By David Goddard. Photograph by Yvette Gooden.
Small changes in design, manufacturing techniques, and production can sometimes lead to big differences in a final product, as is the case with energetic nanomaterials, or ENMs.
ENMs belong to the class of high-energy density materials synthesized with tailor-made specifications to increase their stability and energy release effects. Such materials are relevant to a wide range of applications, from explosives for munitions and solid propellants for recently privatized space missions to automobile air bags.
The problem with existing ENMs has been getting the right combination to maximize their effectiveness—especially their ability to be stored for a long duration and quickly deployed when required. It has so far proven to be an elusive grand challenge–level problem in the energetic materials community.
That’s where CBE Research Assistant Professor Dibyendu Mukherjee and his lab group members, doctoral student Elijah Davis and postdoctoral research associate Ravi Pamu, come in.
Mukherjee has proposed a new method of developing ENMs through the use of large-scale nanomanufacturing driven by machine learning and, perhaps more importantly, a process called programmable laser ablation synthesis in solution, or Pro-LASiS. It uses high-energy pulsed laser technology to create liquid-confined plasmas with tunable laser energies that help design materials with the desired size, shape, structures and—especially challenging—metastability at the nanoscale level.
“We are proposing to upgrade our current LASiS technology to allow us to go from our current benchtop setup to a data-driven programmable LASiS technique that can enable cost-effective and large-scale machine-learning-driven nanomanufacturing,” said Mukherjee. “Our proposed pro-LASiS technique will offer the enabling technology to design and synthesize high-performance ENMs with accurate control on their structure–property relations while increasing production. Specifically, machine-learning-driven inoperando data analytics will provide real-time feedbacks to our synthesis routes that will allow us to gain more precision on structure–composition properties of the materials. This, in turn, affect the kinetics and thermodynamics of their energy release process.”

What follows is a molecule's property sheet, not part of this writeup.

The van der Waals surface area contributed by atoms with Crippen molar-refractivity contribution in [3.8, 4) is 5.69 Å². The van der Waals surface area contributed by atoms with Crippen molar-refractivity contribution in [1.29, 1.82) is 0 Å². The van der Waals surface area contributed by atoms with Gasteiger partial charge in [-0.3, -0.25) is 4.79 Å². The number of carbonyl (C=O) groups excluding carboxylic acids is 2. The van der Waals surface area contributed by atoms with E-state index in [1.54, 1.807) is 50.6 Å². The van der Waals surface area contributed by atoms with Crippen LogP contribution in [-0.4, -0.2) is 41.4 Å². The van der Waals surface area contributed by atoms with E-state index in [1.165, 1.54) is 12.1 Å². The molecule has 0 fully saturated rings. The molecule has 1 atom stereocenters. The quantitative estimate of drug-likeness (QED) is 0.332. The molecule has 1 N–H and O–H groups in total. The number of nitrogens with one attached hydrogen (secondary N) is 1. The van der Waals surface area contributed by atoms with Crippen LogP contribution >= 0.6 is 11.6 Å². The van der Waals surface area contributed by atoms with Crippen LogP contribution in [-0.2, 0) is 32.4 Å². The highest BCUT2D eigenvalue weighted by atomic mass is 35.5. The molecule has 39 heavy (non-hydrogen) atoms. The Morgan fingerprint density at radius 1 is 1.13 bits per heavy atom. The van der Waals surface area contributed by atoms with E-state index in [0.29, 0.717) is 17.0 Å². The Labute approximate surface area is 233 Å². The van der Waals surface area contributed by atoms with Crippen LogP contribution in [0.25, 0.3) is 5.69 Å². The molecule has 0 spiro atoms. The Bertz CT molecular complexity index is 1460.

Mukherjee’s proposal garnered his research team a prestigious Defense University Research Instrumentation Program (DURIP) award from the US Department of Defense, as the work will have impact on a variety of materials it uses. The Air Force Office of Scientific Research is providing nearly $435,000.
The project is a spinoff from his 2017 efforts to develop a LASiS-GRR (Laser Ablation Synthesis in Solution–Galvanic Replacement Reactions) technique for the synthesis of functional intermetallic nanomaterials—work that earned him a US patent (Pat. No.: US 10,326,146 B2) and, despite its success, led him to think about critical improvements.
“We realized that our results were great when viewed on their own, but considerable challenges remain in terms of their production time, real-time quality control, and fundamental understanding on how internal structure and uniquely designed metastable states can affect the functioning of next-generation ENMs in terms of rate and amount of energy release,” said Mukherjee. “Such challenges are the critical bottlenecks that needed to be solved to cater to US defenses’ science and technology missions in the future. That’s why we wanted to address the large-scale manufacturability of future composite ENMs with tunable energetic activities, which led to our selection for the FY2021 DURIP award.”
Eventually such high-payoff-enabling technologies will provide a paradigm shift for the development of composite ENMs with exotic metastable structures for state-of-the-art US defense missions, offering the US Air Force long-term tactical and asymmetric advantages over near-peer adversaries in weapons and munitions development.